Volume XLI-B2
Int. Arch. Photogramm. Remote Sens. Spatial Inf. Sci., XLI-B2, 361-368, 2016
https://doi.org/10.5194/isprs-archives-XLI-B2-361-2016
© Author(s) 2016. This work is distributed under
the Creative Commons Attribution 3.0 License.
Int. Arch. Photogramm. Remote Sens. Spatial Inf. Sci., XLI-B2, 361-368, 2016
https://doi.org/10.5194/isprs-archives-XLI-B2-361-2016
© Author(s) 2016. This work is distributed under
the Creative Commons Attribution 3.0 License.

  08 Jun 2016

08 Jun 2016

THE EFFECTIVENESS OF PANORAMIC MAPS DESIGN: A PRELIMINARY STUDY BASED ON MOBILE EYE-TRACKING

R. Balzarini1 and M. Murat2 R. Balzarini and M. Murat
  • 1INRIA Grenoble Rhône-Alpes, 655 Avenue de l’Europe, 38334 Montbonnot, France
  • 2Département de Psychologie, Université Grenoble Alpes, BP 5338041 Grenoble

Keywords: use and user representation, mobile eye-tracking experiments, effectiveness and efficiency in map design, mountain cartography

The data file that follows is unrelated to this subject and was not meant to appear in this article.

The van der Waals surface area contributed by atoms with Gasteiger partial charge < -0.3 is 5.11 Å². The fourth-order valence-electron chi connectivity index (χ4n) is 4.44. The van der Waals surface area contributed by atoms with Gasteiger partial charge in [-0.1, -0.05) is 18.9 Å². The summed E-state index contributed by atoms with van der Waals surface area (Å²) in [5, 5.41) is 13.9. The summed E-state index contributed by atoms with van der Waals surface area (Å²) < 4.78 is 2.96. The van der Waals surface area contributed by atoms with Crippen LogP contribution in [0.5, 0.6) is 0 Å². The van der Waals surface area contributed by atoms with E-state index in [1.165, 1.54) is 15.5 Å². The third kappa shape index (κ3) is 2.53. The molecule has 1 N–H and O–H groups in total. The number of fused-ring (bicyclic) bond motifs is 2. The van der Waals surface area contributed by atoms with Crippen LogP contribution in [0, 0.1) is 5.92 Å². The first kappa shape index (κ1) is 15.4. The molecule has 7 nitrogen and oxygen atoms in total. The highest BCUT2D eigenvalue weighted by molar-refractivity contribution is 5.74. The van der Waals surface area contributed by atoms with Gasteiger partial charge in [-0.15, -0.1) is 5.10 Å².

Abstract. This paper presents preliminary results from an ongoing research based on the study of visual attention through mobile eye-tracking techniques. The visual-cognitive approach investigates the reading-comprehension of a particular territorial representation: ski trails maps. The general issue of the study is to provide insights about the effectiveness of panoramic ski maps and more broadly, to suggest innovative efficient representation of the geographic information in mountain. According to some mountain operators, the information provided by paper ski maps no longer meets the needs of a large part of the customers; the question now arises of their adaptation to new digital practices (iPhone, tablets). In a computerized process perspective, this study particularly focuses on the representations, and the inferred information, which are really helpful to the users-skiers to apprehend the territory and make decisions, and which could be effectively replicated into a digital system. The most interesting output relies on the relevance of the panorama view: panorama still fascinates, but contrary to conventional wisdom, the information it provides does not seem to be useful to the skier. From a socio-historical perspective this study shows how empirical evidence-based approach can support the change: our results enhance the discussion on the effectiveness of the message that mountain operators want to convey to the tourist and therefore, on the renewal of (geographical) information in ski resorts.